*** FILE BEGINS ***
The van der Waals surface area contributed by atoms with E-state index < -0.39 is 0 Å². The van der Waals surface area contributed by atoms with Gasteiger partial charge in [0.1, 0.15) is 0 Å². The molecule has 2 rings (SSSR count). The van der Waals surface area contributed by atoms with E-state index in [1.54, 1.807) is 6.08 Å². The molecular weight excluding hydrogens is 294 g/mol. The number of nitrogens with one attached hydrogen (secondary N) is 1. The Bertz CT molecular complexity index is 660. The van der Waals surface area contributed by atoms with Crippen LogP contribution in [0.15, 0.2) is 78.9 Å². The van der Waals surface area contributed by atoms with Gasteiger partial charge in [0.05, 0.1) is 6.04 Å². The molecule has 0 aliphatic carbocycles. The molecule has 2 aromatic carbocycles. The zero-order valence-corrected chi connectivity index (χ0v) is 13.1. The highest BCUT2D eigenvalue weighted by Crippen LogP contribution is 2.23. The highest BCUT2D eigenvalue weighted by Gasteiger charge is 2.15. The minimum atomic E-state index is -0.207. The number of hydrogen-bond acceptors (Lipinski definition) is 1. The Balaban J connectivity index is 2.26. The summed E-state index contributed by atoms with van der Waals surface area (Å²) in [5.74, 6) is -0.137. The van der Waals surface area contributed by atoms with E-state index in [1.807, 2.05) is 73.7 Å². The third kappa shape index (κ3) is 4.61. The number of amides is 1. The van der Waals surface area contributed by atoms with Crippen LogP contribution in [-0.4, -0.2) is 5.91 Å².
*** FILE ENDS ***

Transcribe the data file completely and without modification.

The van der Waals surface area contributed by atoms with E-state index < -0.39 is 0 Å². The van der Waals surface area contributed by atoms with Gasteiger partial charge in [0.1, 0.15) is 0 Å². The molecule has 2 rings (SSSR count). The van der Waals surface area contributed by atoms with E-state index in [1.54, 1.807) is 6.08 Å². The molecular weight excluding hydrogens is 294 g/mol. The number of nitrogens with one attached hydrogen (secondary N) is 1. The Bertz CT molecular complexity index is 660. The van der Waals surface area contributed by atoms with Crippen LogP contribution in [0.15, 0.2) is 78.9 Å². The van der Waals surface area contributed by atoms with Gasteiger partial charge in [0.05, 0.1) is 6.04 Å². The molecule has 0 aliphatic carbocycles. The molecule has 2 aromatic carbocycles. The zero-order valence-corrected chi connectivity index (χ0v) is 13.1. The highest BCUT2D eigenvalue weighted by Crippen LogP contribution is 2.23. The highest BCUT2D eigenvalue weighted by Gasteiger charge is 2.15. The minimum atomic E-state index is -0.207. The number of hydrogen-bond acceptors (Lipinski definition) is 1. The Balaban J connectivity index is 2.26. The summed E-state index contributed by atoms with van der Waals surface area (Å²) in [5.74, 6) is -0.137. The van der Waals surface area contributed by atoms with E-state index in [1.807, 2.05) is 73.7 Å². The third kappa shape index (κ3) is 4.61. The number of amides is 1. The van der Waals surface area contributed by atoms with Crippen LogP contribution in [-0.4, -0.2) is 5.91 Å².